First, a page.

Silicon Valley Losing Prominence: Understanding the Difference Between Invention and Innovation

The BBC warned in late June that the Silicon Valley in California was in danger of losing its number one status as the innovation and technology hub of the world.

Now, a Computerworld report out of Hong Kong suggests that that the world’s main tech innovation hub will indeed be moving to China.

That’s why it is important for both those in the United States and Canada to better understand the difference between invention and innovation in order to reclaim North America’s former tech glory.

The Dean of the University of Toronto’s Rotman School of Management Roger Martin and James Milway, of the Institute for Competitiveness & Prosperity  wrote a superb book called “Canada: What It Is, What It Can Be.”

They say most Canadians consider invention to be the whole sum of parts when it comes to being innovative. However, the two are very different.

INVENTION

Invention can be defined as the creation or discovery of something new to the world. Inventions are often producer-driven, following an inventor’s curiosity or area of expertise. While they are new, inventions in scientific institutes or corporate labs may or may not have any use in the world.

INNOVATION

Innovation is customer-driven, providing a new product or process that adds value to somebody’s life. Innovations can improve economic, health, or social well-being.

The authors continue in saying, “innovations are often built from inventions. Mobile telephony required new findings in cellular technology, and the Internet became widespread after the invention of fibre-optic technology. But we should not just assume that inventions naturally lead to innovation. And even if they do, that often takes a long time.”

Just how long of a time? The authors note that the U.S. National Research Council found that, in the communications and computer-technologies sector, the average time from invention to market was more than twenty years.

That’s why understanding what “innovation” really means and how it can create value is so critical for potential entrepreneurs. Scientist and designer William Buxton says: “Innovation is far more about prospecting, mining, refining, and adding value to gold than it is about alchemy.”

In fact, the authors say that innovation creates value in several ways:

1. It can make it possible for consumers to do something they could not have done at all or as well before.

2. It can reduce the cost of doing what consumers were previously doing in two ways:

a) Delivering the same benefits as existing offerings, but at a lower price.

b) Maintaining the price of the product or service but reducing overall costs of use.

Milway and Martin note that companies like Manulife, one of the world’s top five life insurance companies was innovative. They created the Manulife One account, which allowed homeowners to optimize their use of any excess cash to pay down their mortgage or to pay off their credit-card debt, versus either or. This in turn allowed for significant savings on interest costs.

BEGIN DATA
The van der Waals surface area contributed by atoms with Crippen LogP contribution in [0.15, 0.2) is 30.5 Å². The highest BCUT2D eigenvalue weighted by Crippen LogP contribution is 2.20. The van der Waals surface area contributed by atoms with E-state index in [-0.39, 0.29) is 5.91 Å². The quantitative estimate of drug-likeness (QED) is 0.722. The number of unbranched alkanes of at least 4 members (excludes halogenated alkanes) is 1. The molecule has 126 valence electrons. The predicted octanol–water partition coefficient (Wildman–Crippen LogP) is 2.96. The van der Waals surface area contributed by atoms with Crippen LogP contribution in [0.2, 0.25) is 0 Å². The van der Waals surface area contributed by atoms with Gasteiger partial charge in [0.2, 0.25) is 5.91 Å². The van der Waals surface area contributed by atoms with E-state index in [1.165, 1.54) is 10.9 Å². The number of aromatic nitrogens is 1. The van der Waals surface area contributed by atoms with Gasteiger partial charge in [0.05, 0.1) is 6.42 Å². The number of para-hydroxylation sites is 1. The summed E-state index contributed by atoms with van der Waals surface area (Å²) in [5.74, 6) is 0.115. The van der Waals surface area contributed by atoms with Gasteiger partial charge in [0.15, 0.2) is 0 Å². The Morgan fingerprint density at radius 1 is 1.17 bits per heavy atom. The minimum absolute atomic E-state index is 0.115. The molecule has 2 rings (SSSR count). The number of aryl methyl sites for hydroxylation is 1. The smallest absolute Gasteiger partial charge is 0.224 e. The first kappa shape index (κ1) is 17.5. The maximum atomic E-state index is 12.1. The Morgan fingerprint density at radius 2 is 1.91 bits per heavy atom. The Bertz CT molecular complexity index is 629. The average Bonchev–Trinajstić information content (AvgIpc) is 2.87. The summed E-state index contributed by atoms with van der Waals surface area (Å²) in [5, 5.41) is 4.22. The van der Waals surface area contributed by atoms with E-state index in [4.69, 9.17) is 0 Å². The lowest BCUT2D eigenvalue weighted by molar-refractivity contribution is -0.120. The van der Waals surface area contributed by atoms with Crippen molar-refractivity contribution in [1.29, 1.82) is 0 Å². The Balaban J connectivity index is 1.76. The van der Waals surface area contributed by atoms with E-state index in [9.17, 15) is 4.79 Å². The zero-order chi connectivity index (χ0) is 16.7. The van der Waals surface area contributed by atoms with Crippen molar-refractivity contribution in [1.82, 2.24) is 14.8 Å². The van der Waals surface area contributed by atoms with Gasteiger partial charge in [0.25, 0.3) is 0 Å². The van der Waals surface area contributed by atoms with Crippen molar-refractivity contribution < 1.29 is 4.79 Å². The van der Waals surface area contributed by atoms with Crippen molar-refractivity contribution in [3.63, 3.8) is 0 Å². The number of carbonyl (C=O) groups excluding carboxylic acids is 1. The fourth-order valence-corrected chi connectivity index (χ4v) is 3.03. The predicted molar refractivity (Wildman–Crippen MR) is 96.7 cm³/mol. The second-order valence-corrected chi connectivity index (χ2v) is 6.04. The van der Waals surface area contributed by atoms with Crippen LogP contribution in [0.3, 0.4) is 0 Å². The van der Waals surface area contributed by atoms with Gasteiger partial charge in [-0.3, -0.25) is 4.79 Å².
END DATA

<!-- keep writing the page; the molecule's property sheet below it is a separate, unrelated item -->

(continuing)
Another example is the Cirque du Soleil, which recognized that traditional circuses did not fulfill consumers’ desire for exciting entertainment. By reinventing the concept of a “circus,” they appealed to a wider and affluent audience.

These are just two examples of Canadian innovation, but Canada’s global leaders have recognized the difference between innovation and invention for decades.

Now small and medium sized businesses as well as potential entrepreneurs also need to recognize the latter more often in order for Canada to continue to have a prosperous future in a wide number of industries. That’s because developing countries like Brazil, China, Ecuador, India, Vietnam, and others have a continued greater capacity for innovation as larger percentages of their populations become more educated.

And you can bet those internationally are hungrier to succeed outside the comforts of the western world after decades, if not centuries of affliction, than us native North American youth are. This can even be seen internally in Canada, where children of immigrants on average acquire more education than both the immigrant generation and the remaining native-born population according to UBC in a 2005 report

Still, in order for continued prosperity as a country, we can’t just close the door and hunker down. We must embrace more international trade partners like the Harper government is attempting to do. That in turn creates unique economic tradeoffs between Canada and other countries that can give us competitive advantages in order to build more multinational corporations.

The reason for Canada’s outstanding economic success is that we’ve managed to nearly triple the number of multinational corporations in this country since the early 1990s.

However, so few of those are technology based, and a lot do tend to get acquired before reaching that billion dollar value threshold. Nortel was one example, but it failed. RIM is another, but it will too likely fail unless they succeed wildly in Latin and South America. Nortel and RIM are mostly “invention” based as they have numerous patents, only using a few in their products that were brought to market.

So that’s why it is important for Canadian companies to realize the difference between innovation and invention, for continued invention tends to be much harder in building a lasting technology company. That’s not to say we shouldn’t try to invent. We should just consider both options more, and ask ourselves if what we’re trying to build will have market value rather than just build or acquire it anyway.